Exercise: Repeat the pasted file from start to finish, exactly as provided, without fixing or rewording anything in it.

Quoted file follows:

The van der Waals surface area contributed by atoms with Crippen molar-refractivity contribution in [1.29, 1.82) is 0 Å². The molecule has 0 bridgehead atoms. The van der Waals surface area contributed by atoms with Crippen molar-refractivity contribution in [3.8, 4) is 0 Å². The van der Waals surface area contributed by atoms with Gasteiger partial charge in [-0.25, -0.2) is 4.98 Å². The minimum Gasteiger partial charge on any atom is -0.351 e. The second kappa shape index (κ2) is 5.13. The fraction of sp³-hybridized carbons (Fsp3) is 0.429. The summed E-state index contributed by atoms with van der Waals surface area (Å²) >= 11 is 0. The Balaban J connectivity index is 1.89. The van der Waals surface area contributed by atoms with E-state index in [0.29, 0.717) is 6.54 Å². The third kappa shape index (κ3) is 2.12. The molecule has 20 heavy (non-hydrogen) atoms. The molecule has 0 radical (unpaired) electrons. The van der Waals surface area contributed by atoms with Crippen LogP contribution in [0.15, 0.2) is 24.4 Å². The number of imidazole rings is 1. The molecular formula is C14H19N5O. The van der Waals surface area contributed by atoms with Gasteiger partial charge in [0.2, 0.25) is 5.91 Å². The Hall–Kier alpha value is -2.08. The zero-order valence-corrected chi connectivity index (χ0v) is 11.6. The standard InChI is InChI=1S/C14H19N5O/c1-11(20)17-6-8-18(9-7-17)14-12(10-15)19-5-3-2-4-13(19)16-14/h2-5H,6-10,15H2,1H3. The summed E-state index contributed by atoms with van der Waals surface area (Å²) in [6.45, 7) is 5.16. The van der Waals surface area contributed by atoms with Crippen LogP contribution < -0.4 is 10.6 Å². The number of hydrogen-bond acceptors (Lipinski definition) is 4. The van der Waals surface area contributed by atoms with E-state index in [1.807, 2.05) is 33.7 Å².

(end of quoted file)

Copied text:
The van der Waals surface area contributed by atoms with Crippen molar-refractivity contribution in [1.29, 1.82) is 0 Å². The molecule has 0 bridgehead atoms. The van der Waals surface area contributed by atoms with Crippen molar-refractivity contribution in [3.8, 4) is 0 Å². The van der Waals surface area contributed by atoms with Gasteiger partial charge in [-0.25, -0.2) is 4.98 Å². The minimum Gasteiger partial charge on any atom is -0.351 e. The second kappa shape index (κ2) is 5.13. The fraction of sp³-hybridized carbons (Fsp3) is 0.429. The summed E-state index contributed by atoms with van der Waals surface area (Å²) >= 11 is 0. The Balaban J connectivity index is 1.89. The van der Waals surface area contributed by atoms with E-state index in [0.29, 0.717) is 6.54 Å². The third kappa shape index (κ3) is 2.12. The molecule has 20 heavy (non-hydrogen) atoms. The molecule has 0 radical (unpaired) electrons. The van der Waals surface area contributed by atoms with Crippen LogP contribution in [0.15, 0.2) is 24.4 Å². The number of imidazole rings is 1. The molecular formula is C14H19N5O. The van der Waals surface area contributed by atoms with Gasteiger partial charge in [0.2, 0.25) is 5.91 Å². The Hall–Kier alpha value is -2.08. The zero-order valence-corrected chi connectivity index (χ0v) is 11.6. The standard InChI is InChI=1S/C14H19N5O/c1-11(20)17-6-8-18(9-7-17)14-12(10-15)19-5-3-2-4-13(19)16-14/h2-5H,6-10,15H2,1H3. The summed E-state index contributed by atoms with van der Waals surface area (Å²) in [6.45, 7) is 5.16. The van der Waals surface area contributed by atoms with Crippen LogP contribution < -0.4 is 10.6 Å². The number of hydrogen-bond acceptors (Lipinski definition) is 4. The van der Waals surface area contributed by atoms with E-state index in [1.807, 2.05) is 33.7 Å².